Genome Med. 2013 Jan 30;5(1):7. [Epub ahead of print]
Incidental genetic findings in randomized clinical trials: recommendations from the Genomics and Randomized Trials Network (GARNET).
Bookman EB, Din-Lovinescu C, Worrall BB, Manolio TA, Bennett SN, Laurie C, Mirel DB, Doheny KF, Anderson GL, Wehr K, Weinshilboum R, Chen DT; for GARNET.
National Human Genome Research Institute, 5635 Fishers Lane, Bethesda, MD 20892, USA. firstname.lastname@example.org.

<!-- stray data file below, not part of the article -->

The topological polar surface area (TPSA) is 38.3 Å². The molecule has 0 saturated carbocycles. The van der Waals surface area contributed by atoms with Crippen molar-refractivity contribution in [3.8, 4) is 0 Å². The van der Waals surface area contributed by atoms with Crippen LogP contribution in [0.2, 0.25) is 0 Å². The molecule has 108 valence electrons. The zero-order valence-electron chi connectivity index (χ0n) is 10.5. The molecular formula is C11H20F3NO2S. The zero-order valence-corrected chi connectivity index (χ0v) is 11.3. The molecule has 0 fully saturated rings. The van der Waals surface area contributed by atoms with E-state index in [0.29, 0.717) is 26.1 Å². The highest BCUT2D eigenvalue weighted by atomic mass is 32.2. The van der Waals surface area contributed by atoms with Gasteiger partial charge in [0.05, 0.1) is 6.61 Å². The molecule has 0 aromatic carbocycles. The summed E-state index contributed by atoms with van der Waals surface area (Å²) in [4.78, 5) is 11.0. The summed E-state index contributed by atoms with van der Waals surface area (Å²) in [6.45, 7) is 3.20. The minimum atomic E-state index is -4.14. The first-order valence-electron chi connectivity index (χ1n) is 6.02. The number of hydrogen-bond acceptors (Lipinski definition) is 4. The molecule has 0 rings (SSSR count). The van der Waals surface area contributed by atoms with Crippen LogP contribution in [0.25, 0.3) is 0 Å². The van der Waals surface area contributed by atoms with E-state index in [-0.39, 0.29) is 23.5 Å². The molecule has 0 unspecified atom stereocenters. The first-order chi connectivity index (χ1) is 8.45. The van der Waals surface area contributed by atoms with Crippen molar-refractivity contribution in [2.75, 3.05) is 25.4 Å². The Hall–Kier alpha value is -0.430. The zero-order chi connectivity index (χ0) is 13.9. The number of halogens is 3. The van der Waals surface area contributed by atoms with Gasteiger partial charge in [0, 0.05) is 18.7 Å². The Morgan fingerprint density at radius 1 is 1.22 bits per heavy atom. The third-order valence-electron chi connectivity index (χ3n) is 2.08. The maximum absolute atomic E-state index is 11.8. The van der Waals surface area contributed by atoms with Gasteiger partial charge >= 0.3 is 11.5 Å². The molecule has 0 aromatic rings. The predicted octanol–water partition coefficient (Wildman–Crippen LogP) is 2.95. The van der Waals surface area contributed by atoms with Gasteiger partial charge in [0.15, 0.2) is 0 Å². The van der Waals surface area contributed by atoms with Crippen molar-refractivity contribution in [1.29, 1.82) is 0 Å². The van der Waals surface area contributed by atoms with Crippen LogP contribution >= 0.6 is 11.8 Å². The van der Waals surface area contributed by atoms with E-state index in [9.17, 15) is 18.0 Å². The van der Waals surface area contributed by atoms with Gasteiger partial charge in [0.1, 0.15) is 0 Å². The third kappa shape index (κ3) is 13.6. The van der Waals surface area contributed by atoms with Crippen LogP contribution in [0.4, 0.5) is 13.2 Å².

ABSTRACT: Recommendations and guidance on how to handle the return of genetic results to patients have offered limited insight into how to approach incidental genetic findings in the context of clinical trials. This paper provides the Genomics and Randomized Trials Network (GARNET) recommendations on incidental genetic findings in the context of clinical trials, and discusses the ethical and practical issues considered in formulating our recommendations. There are arguments in support of as well as against returning incidental genetic findings in clinical trials. For instance, reporting incidental findings in clinical trials may improve the investigator-participant relationship and the satisfaction of participation, but it may also blur the line between clinical care and research. The issues of whether and how to return incidental genetic findings, including the costs of doing so, should be considered when developing clinical trial protocols. Once decided, plans related to sharing individual results from the aim(s) of the trial, as well as incidental findings, should be discussed explicitly in the consent form. Institutional Review Boards (IRBs) and other study-specific governing bodies should be part of the decision as to if, when, and how to return incidental findings, including when plans in this regard are being reconsidered.
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